From War-Torn to High-Tech Hub: Eindhoven’s Rise to Innovation

By on May 4th, 2023 in Ideas, news

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The Blob building in Eindhoven, Holland [Source: Dispatches Europe

Charles R. Goulding and Preeti Sulibhavi look at the source of many 3D print innovations, Eindhoven.

There is a movement on the horizon, and it is not political or environmental, but rather geographical and technological in nature. Once considered a “dead zone,” Eindhoven is experiencing a combined artificial intelligence (AI), quantum computing, photonics, and lighting “renaissance.” 

After the Dutch city was bombed during WWII and left in shattered pieces, Eindhoven found its second wind when high-tech companies were looking to find homes for their central corporate campuses. Often referred to as the “smartest square kilometer in the world,” Eindhoven, since 2001, has been home to lighting giant, Philips, and now ASML (the maker of advanced silicon chipmaking machines), and Smart Photonics, a company using the power of light to create energy-efficient microchips.

In addition, there is an eternal spring for recruiting local talent at the Eindhoven University of Technology, where students are trained in practical applications of knowledge. One such project included creating a 3D printed, concrete bridge at Nijmegen, the oldest city in the Netherlands.

The world’s first 3D printed concrete bridge is located in the Netherlands [Source: Genetic Badge

But there is a larger theme at work here. Collaboration. With Eindhoven open to corporate investment and development, companies in various industries are finding ways to collaborate on innovative projects that offer higher quality solutions than if these industry giants had attempted them on their own. The mere proximity of the campuses is fueling innovation in Eindhoven. 

Philips

3D printed, sustainable lighting [Source: Signify]

Philips does have 3D printing expertise. This includes Philips’ Lighting subsidiary Signify. Signify had launched a 3D printed luminaires project in India to help the country achieve a more circular economy. 3D printing is a key element of Signify’s commitment to doubling its circular revenues to 32% in 2025, as part of the Brighter Lives, Better World 2025 program launched in September 2020. 3D printing is a triple bottom line technology that has proven beneficial to the climate, consumers, and companies. This is because 3D printed lighting is customizable, sustainable, and can be printed when needed, not merely manufactured to be inventory.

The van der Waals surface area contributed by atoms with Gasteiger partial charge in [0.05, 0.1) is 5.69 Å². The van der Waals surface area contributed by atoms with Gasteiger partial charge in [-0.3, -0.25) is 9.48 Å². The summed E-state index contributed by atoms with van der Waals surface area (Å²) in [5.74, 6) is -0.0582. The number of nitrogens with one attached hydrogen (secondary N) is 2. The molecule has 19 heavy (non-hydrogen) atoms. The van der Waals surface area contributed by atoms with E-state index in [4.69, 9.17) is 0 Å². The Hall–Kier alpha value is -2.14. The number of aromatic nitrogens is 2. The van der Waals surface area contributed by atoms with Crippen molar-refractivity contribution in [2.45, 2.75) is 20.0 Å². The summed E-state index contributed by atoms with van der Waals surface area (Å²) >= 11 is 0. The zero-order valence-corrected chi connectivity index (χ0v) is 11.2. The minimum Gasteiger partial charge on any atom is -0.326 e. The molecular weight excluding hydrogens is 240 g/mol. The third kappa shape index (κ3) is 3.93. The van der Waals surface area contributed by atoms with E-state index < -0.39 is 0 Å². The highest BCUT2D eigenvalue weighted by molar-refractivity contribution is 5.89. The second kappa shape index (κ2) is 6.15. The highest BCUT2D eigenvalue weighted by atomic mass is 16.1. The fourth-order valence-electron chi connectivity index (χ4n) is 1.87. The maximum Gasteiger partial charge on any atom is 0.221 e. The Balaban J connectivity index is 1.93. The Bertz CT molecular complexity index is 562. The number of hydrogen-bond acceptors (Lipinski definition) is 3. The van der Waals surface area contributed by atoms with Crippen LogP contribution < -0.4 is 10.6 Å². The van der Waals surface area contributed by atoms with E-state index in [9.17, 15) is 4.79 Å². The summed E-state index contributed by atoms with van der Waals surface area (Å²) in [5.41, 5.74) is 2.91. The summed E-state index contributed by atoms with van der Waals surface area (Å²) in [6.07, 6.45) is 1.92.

ASML

ASML collaborates with Imec on EUV lithography for printing smaller microchips [Source: Printed Electronics

Arguably, Europe’s most valuable semiconductor company has been using 3D printers extensively to build key parts of its EUV machines. ASML’s EUV machine, or extreme ultraviolet machine, is the $150 million centerpiece of ASML’s manufacturing space at Eindhoven.

Today’s microchip designs demand cutting-edge features, which are well below the limit of even the most advanced lithography machine. To enable these smaller features, ASML must decompose the dense pattern into less dense patterns, which are then formed using multiple cycles of lithography, deposition and etch. 3D printers are equipped to handle complex geometries and challenging designs.

The CHIPS Act should help ASML handle its current backlog of about US$40B along with 3D printing technology.

The Research & Development Tax Credit

The now permanent Research and Development (R&D) Tax Credit is available for companies developing new or improved products, processes and/or software. 

3D printing can help boost a company’s R&D Tax Credits. Wages for technical employees creating, testing and revising 3D printed prototypes can be included as a percentage of eligible time spent for the R&D Tax Credit. Similarly, when used as a method of improving a process, time spent integrating 3D printing hardware and software counts as an eligible activity. Lastly, when used for modeling and preproduction, the costs of filaments consumed during the development process may also be recovered.

Whether it is used for creating and testing prototypes or for final production, 3D printing is a great indicator that R&D Credit eligible activities are taking place. Companies implementing this technology at any point should consider taking advantage of R&D Tax Credits.

Conclusion

It is a story of inspiration to see how a town that was left behind and almost forgotten, Eindhoven, is now bringing high-tech together to collaborate on innovative projects that can tackle our most challenging problems. We see the 3D printing industry as being a part of this effort.

By Charles Goulding

Charles Goulding is the Founder and President of R&D Tax Savers, a New York-based firm dedicated to providing clients with quality R&D tax credits available to them. 3D printing carries business implications for companies working in the industry, for which R&D tax credits may be applicable.

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